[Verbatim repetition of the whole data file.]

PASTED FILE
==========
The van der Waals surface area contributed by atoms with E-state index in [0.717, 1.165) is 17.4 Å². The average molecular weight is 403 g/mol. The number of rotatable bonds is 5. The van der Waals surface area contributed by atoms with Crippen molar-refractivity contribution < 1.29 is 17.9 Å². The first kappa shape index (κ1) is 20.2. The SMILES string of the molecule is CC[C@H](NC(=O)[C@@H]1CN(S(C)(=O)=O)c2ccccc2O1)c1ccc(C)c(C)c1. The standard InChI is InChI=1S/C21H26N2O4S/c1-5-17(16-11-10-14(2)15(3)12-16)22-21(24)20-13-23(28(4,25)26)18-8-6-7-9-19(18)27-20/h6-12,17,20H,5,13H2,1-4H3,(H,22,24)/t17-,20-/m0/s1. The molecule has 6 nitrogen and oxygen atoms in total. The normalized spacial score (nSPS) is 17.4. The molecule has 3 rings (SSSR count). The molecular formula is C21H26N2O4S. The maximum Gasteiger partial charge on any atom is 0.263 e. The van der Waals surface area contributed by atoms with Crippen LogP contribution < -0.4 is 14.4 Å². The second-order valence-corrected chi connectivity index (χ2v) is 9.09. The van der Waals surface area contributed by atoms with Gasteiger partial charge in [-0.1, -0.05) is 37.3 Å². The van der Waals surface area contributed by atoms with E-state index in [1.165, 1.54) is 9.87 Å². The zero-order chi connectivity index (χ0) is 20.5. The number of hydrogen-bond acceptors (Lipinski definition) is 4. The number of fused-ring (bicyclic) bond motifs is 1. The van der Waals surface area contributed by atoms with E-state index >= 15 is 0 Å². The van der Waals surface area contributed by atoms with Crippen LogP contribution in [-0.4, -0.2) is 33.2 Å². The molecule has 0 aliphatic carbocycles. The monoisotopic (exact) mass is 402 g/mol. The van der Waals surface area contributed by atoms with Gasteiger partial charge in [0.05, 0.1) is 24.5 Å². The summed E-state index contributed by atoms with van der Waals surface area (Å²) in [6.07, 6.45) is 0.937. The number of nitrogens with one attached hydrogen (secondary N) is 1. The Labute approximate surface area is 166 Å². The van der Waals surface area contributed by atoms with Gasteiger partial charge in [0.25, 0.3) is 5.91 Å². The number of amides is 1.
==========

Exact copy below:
The van der Waals surface area contributed by atoms with E-state index in [0.717, 1.165) is 17.4 Å². The average molecular weight is 403 g/mol. The number of rotatable bonds is 5. The van der Waals surface area contributed by atoms with Crippen molar-refractivity contribution < 1.29 is 17.9 Å². The first kappa shape index (κ1) is 20.2. The SMILES string of the molecule is CC[C@H](NC(=O)[C@@H]1CN(S(C)(=O)=O)c2ccccc2O1)c1ccc(C)c(C)c1. The standard InChI is InChI=1S/C21H26N2O4S/c1-5-17(16-11-10-14(2)15(3)12-16)22-21(24)20-13-23(28(4,25)26)18-8-6-7-9-19(18)27-20/h6-12,17,20H,5,13H2,1-4H3,(H,22,24)/t17-,20-/m0/s1. The molecule has 6 nitrogen and oxygen atoms in total. The normalized spacial score (nSPS) is 17.4. The molecule has 3 rings (SSSR count). The molecular formula is C21H26N2O4S. The maximum Gasteiger partial charge on any atom is 0.263 e. The van der Waals surface area contributed by atoms with Crippen LogP contribution < -0.4 is 14.4 Å². The second-order valence-corrected chi connectivity index (χ2v) is 9.09. The van der Waals surface area contributed by atoms with Gasteiger partial charge in [-0.1, -0.05) is 37.3 Å². The van der Waals surface area contributed by atoms with E-state index in [1.165, 1.54) is 9.87 Å². The zero-order chi connectivity index (χ0) is 20.5. The number of hydrogen-bond acceptors (Lipinski definition) is 4. The number of fused-ring (bicyclic) bond motifs is 1. The van der Waals surface area contributed by atoms with E-state index >= 15 is 0 Å². The van der Waals surface area contributed by atoms with Crippen LogP contribution in [-0.4, -0.2) is 33.2 Å². The molecule has 0 aliphatic carbocycles. The monoisotopic (exact) mass is 402 g/mol. The van der Waals surface area contributed by atoms with Gasteiger partial charge in [0.05, 0.1) is 24.5 Å². The summed E-state index contributed by atoms with van der Waals surface area (Å²) in [6.07, 6.45) is 0.937. The number of nitrogens with one attached hydrogen (secondary N) is 1. The Labute approximate surface area is 166 Å². The van der Waals surface area contributed by atoms with Gasteiger partial charge in [0.25, 0.3) is 5.91 Å². The number of amides is 1.